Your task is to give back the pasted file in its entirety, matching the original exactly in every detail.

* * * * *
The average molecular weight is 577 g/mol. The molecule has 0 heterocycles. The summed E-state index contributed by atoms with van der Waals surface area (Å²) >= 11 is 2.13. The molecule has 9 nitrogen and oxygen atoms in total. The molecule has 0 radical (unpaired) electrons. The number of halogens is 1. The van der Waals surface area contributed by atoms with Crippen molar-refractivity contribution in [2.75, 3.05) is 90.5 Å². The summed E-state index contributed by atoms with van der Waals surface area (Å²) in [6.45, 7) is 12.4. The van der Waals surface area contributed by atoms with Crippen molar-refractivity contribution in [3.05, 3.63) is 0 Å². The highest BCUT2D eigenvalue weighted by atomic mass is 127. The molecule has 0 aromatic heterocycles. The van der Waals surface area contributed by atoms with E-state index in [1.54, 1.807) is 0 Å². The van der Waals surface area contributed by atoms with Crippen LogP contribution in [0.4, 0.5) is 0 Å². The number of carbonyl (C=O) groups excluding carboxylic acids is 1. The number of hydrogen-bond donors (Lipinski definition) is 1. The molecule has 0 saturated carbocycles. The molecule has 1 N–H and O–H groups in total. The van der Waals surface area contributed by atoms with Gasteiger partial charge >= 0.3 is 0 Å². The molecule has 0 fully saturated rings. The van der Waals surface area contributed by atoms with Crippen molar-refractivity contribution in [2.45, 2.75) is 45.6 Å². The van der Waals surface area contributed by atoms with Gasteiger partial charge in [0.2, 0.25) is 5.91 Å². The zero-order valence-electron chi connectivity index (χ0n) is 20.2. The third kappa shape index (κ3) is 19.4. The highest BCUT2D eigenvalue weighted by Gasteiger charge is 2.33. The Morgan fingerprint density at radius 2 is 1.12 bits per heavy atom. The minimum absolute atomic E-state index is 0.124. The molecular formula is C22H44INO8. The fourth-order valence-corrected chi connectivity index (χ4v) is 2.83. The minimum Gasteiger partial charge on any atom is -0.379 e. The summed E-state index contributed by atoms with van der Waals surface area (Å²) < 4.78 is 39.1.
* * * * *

The average molecular weight is 577 g/mol. The molecule has 0 heterocycles. The summed E-state index contributed by atoms with van der Waals surface area (Å²) >= 11 is 2.13. The molecule has 9 nitrogen and oxygen atoms in total. The molecule has 0 radical (unpaired) electrons. The number of halogens is 1. The van der Waals surface area contributed by atoms with Crippen molar-refractivity contribution in [2.75, 3.05) is 90.5 Å². The summed E-state index contributed by atoms with van der Waals surface area (Å²) in [6.45, 7) is 12.4. The van der Waals surface area contributed by atoms with Crippen molar-refractivity contribution in [3.05, 3.63) is 0 Å². The highest BCUT2D eigenvalue weighted by atomic mass is 127. The molecule has 0 aromatic heterocycles. The van der Waals surface area contributed by atoms with E-state index in [1.54, 1.807) is 0 Å². The van der Waals surface area contributed by atoms with Crippen LogP contribution in [0.4, 0.5) is 0 Å². The number of carbonyl (C=O) groups excluding carboxylic acids is 1. The number of hydrogen-bond donors (Lipinski definition) is 1. The molecule has 0 saturated carbocycles. The molecule has 1 N–H and O–H groups in total. The van der Waals surface area contributed by atoms with Gasteiger partial charge >= 0.3 is 0 Å². The molecule has 0 fully saturated rings. The van der Waals surface area contributed by atoms with Crippen molar-refractivity contribution in [2.45, 2.75) is 45.6 Å². The van der Waals surface area contributed by atoms with Gasteiger partial charge in [0.2, 0.25) is 5.91 Å². The zero-order valence-electron chi connectivity index (χ0n) is 20.2. The third kappa shape index (κ3) is 19.4. The highest BCUT2D eigenvalue weighted by Gasteiger charge is 2.33. The Morgan fingerprint density at radius 2 is 1.12 bits per heavy atom. The minimum absolute atomic E-state index is 0.124. The molecular formula is C22H44INO8. The fourth-order valence-corrected chi connectivity index (χ4v) is 2.83. The minimum Gasteiger partial charge on any atom is -0.379 e. The summed E-state index contributed by atoms with van der Waals surface area (Å²) < 4.78 is 39.1.